Living in New York City in the 1990s, it was easy to know what the cardinal archbishop was thinking regarding current events. A distinct memory from that pre-Internet age was that it seemed as if The New York Post and The Daily News had regular features screaming out, “Card Sez…” followed by a provocative quote from Cardinal John O’Connor in bold letters on the tabloids’ front pages.
Over the past few years, I’ve been reminded of one quotation in particular. In response to the murder of an abortion doctor in Florida by an antiabortion extremist in 1944, Cardinal O’Connor commented: “If anyone has an urge to kill an abortionist, let him kill me instead. That’s about as clearly as I can renounce such madness.”
I remember being impressed by how deft and unequivocal the reaction was. He wasted no time condemning an abominable crime committed by another self-professed, pro-life Christian.
I’ve found myself referencing that quotation in conversations over the past year with Muslims and others about acts of terror by Islamic extremists. Where are those unequivocal voices in the Muslim world condemning these attacks? I’ve confessed frustration and confusion that the first reports of a Muslim response after the Paris attacks dealt with a protest against xenophobia instead of a call to communal mourning among Parisians of all ethnic and religious backgrounds.
In many of these discussions, I’ve heard numerous thoughtful and well-educated Catholics, Christians and Jews quietly express a similar dismay. “The enlightenment has yet to reach Islam” some have said. “It needs to go through its own Reformation moment akin to Christianity.” Others fear that Islam is incompatible with religious freedom and pluralistic democracy.
With these concerns as a backdrop, the Syrian refugee crisis can become a source of great anxiety for people of good will who are trying to reconcile their desire to welcome the stranger with their fear that this stranger might only want to destroy them.
“You can’t have a conversation without context,” Anthony Cernera, president of the Center for Interreligious Understanding, told me regarding our encounter with Islam. But the sad truth is that we have desperately little context for understanding Islam in the West. Even the most superficial Google search yields an overwhelming amount of evidence showing how vocal countless Muslim individuals and institutions have in fact been and continue to be in denouncing terrorism. Why aren’t we hearing it, then?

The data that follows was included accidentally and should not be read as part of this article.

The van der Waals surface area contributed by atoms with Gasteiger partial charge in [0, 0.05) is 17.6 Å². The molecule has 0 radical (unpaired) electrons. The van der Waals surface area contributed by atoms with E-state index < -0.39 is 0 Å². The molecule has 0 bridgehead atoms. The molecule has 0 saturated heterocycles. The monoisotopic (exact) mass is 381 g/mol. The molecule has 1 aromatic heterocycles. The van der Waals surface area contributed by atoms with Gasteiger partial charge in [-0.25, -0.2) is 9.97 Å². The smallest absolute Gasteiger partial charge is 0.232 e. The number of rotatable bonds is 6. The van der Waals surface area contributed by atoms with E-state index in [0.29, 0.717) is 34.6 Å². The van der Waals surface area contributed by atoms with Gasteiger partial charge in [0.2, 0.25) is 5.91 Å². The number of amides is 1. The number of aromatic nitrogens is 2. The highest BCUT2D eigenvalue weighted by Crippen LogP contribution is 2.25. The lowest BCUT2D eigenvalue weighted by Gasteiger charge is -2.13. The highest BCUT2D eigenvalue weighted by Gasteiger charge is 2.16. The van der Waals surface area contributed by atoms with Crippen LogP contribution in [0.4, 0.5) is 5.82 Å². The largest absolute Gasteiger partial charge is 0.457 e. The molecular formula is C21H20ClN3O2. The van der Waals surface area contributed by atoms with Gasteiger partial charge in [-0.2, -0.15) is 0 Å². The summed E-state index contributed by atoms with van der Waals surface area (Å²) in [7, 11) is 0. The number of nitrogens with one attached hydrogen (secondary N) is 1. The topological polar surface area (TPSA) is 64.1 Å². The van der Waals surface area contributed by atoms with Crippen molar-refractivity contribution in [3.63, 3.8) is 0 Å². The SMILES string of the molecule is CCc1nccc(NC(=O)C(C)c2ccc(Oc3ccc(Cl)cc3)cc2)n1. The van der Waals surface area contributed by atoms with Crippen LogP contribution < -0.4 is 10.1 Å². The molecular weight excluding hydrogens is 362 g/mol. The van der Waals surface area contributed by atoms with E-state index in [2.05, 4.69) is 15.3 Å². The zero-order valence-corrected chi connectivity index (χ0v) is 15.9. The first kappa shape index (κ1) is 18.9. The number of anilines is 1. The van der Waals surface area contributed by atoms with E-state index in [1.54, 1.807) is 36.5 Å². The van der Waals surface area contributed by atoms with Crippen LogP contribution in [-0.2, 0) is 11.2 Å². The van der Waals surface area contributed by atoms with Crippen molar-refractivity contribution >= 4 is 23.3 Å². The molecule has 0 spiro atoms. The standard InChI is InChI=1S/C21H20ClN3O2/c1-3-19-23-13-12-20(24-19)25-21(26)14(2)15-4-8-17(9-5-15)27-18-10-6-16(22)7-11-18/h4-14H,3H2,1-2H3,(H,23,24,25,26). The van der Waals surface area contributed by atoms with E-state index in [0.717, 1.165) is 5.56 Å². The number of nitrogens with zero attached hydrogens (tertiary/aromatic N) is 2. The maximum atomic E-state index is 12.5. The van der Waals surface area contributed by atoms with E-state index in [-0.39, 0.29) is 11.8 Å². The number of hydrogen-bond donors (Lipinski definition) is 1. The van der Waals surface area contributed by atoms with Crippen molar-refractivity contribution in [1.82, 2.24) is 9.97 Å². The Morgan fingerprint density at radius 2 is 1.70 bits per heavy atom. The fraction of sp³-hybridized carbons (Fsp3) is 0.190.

John Esposito, founding director of Georgetown’s Alwaleed Center for Muslim-Christian Understanding, cites astonishing research on the media that helps explain “why people of good faith don’t know” the reality about Islam. One study of nearly a million stories from U.S. and European media outlets between 2001 and 2011 found that in 2001, 2 percent of all those stories presented images of Muslim militants, while just over 0.5 percent presented stories of ordinary Muslims. By 2011, 25 percent of the stories dealt with militancy, while images of ordinary Muslims remained at 0.5 percent. The negative coverage has only increased since then.
If Muslim terrorists represent only a fraction of a fraction of 1 percent of the world’s 1.6 billion Muslims, this lopsided coverage looks like a type of hysterical fixation on the part of the media that ultimately does not serve our Muslim neighbors, or us, well at all.
Dr. Hussein Rashid, a Muslim American who teaches religious studies and consults on religious literacy, has also experienced a form of selective inattention even when the message is constructive. After the bombing attempt in Times Square in 2010, Dr. Rashid—who was born and raised in New York—and two Muslim colleagues were on every major network and cable TV outlet all day condemning the action. That night he gave a talk to 200 people and asked how many had seen the coverage. “Of the 190 people who claimed to be watching TV that day, how many of them remembered seeing us? Zero,” he said. “The narrative had already been set.”
The narrative in general regarding Islam in the United States and Europe has been set for quite a while. For all of our sakes, it is time to begin writing a more nuanced story.